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The postpartum body problem no one talks about

The baby bump is the visible proof that you are having a baby! As baby grows, so does the bump; then, after baby is born, the bump goes away. But what about bumps that stick around after pregnancy?

After delivery, some women notice an abdominal protrusion that seems to be more prominent when going from a lying to sitting position, or when using their abdominal muscles. This protrusion is often the result of something called diastasis recti or abdominal muscle separation.

What is diastasis recti
Your abdominal muscles are naturally pushed to the side during pregnancy because of your growing baby. For most women, the abdominal wall will resume its normal position; however, in a small percentage of women, the connective tissue does not pull the muscles back together. This leaves an abnormally-wide distance between the two longitudinal abdominal muscles, which are the same muscles that visibly protrude when someone has a "six-pack." Your abdominal organs (such as your intestines) can protrude outward, forming a bump when force is exerted in this area.  

Diastasis recti is different from a hernia, which is a when an organ (such as your intestines) protrude through an opening in the muscle and becomes trapped.  

What causes diastasis recti
In addition to your uterus pushing against your abdominal wall, pregnancy hormones can soften connective tissues between the abdominal muscles. Women who are most at risk are those: 

  • with multiple pregnancies
  • carrying multiple babies
  • with weak connective tissue that can be caused by certain medical disorders

What can be done about diastasis recti
Fortunately, it is only a cosmetic inconvenience and typically does not cause pain.  Before pregnancy, begin strengthening your core to prevent abdominal separation during pregnancy.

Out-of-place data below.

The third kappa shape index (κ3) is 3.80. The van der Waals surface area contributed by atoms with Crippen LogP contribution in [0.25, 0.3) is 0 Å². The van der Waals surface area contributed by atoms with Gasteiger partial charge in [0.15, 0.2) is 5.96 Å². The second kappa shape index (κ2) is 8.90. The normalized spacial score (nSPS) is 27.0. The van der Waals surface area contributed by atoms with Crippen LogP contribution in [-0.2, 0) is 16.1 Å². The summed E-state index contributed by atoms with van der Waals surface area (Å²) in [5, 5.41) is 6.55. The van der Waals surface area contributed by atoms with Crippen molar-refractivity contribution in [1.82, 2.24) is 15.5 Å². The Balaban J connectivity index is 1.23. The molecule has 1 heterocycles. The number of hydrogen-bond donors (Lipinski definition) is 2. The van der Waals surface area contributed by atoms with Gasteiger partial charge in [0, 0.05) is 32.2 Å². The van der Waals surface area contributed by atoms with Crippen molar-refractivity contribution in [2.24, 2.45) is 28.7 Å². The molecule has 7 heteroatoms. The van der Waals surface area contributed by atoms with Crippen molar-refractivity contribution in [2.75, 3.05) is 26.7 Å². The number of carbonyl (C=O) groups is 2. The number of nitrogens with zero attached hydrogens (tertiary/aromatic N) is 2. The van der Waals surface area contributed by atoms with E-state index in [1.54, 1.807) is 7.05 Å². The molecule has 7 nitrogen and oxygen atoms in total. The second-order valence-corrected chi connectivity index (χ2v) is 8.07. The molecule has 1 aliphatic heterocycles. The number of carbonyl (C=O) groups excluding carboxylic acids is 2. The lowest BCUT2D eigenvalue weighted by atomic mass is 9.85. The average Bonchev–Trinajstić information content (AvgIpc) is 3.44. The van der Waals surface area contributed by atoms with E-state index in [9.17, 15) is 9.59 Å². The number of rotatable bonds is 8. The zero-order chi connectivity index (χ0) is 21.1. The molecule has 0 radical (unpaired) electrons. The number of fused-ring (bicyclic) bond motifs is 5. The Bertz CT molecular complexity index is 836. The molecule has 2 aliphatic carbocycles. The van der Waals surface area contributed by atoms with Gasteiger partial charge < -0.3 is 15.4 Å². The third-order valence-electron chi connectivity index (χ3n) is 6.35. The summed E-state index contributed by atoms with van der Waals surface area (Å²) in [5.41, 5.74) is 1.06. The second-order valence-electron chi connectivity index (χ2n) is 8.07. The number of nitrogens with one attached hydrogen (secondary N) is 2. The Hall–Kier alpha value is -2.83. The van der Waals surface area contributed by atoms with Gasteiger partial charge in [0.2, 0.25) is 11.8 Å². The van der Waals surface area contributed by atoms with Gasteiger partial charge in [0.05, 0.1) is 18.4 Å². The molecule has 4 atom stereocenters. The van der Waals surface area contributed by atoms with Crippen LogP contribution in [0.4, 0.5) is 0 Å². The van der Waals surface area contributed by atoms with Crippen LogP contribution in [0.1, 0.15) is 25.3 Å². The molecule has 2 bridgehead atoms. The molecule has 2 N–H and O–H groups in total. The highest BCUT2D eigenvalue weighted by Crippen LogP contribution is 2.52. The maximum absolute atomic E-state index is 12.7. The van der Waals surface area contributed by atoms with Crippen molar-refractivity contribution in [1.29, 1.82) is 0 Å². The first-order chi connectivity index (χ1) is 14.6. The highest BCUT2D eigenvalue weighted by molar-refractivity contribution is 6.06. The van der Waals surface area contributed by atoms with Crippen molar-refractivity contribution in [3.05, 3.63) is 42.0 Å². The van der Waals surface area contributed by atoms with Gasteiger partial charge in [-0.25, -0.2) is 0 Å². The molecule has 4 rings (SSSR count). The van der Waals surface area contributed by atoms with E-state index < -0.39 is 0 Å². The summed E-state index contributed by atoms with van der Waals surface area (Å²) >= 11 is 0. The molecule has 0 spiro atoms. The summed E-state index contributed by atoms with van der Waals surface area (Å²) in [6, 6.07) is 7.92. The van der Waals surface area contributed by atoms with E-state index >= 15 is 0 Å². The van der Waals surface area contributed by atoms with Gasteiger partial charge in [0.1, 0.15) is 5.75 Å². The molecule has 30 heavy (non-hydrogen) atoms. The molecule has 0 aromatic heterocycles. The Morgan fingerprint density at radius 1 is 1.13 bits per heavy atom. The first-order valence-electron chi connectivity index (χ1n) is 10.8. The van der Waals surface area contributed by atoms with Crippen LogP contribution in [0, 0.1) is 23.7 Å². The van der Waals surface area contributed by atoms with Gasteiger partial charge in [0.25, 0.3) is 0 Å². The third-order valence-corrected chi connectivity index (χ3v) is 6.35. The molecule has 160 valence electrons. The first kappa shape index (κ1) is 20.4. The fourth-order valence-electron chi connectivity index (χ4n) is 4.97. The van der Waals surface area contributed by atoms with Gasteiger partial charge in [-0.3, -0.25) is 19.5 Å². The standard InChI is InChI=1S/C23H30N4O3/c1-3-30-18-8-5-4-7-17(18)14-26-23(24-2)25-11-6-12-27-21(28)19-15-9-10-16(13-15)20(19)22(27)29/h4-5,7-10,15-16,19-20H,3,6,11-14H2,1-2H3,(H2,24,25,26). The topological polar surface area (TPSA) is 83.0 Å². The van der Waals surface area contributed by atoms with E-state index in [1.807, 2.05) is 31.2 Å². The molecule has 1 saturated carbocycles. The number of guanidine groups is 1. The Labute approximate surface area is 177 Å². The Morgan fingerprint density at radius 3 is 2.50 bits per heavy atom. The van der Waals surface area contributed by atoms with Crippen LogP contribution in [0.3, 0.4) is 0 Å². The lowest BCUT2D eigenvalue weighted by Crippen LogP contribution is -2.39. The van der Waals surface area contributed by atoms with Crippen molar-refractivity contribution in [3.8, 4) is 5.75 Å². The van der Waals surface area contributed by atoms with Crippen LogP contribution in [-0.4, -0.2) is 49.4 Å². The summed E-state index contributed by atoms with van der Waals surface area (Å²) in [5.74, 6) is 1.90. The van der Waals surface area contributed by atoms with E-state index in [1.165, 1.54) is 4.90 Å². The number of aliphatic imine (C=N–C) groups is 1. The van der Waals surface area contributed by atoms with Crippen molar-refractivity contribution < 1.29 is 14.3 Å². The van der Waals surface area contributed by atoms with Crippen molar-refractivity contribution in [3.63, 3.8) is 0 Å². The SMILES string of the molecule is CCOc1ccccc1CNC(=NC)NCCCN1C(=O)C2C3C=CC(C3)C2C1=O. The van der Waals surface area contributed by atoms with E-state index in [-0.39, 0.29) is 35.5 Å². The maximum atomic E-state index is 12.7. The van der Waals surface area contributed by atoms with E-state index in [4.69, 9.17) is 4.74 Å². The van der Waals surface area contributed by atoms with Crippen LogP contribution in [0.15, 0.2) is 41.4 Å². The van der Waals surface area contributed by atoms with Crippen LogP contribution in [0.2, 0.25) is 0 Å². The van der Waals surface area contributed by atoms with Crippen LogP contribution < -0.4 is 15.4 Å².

During pregnancy, no treatment is needed for women with this condition. There may be certain strengthening exercises you can do while pregnant to help prevent abdominal separation, but talk with your doctor or an exercise physiologist to create a plan for you.

Certain exercises after birth can be done to strengthen and reduce abdominal muscle separation. Occasionally, the area can improve spontaneously. Weight loss may also help. In severe cases, or when it is extremely bothersome or unseemly, surgery can be done to correct the connective tissue. You'll want to delay any surgical repair until you are done planning future pregnancies because there may be recurrence of the weakened muscles even after a surgery.

Undoubtedly, having a baby changes your body in many ways. Bumps can come and go. Diastasis recti may be one of those "bumps," but it is reassuring to know that it is common, most often not medically concerning and can be remedied.

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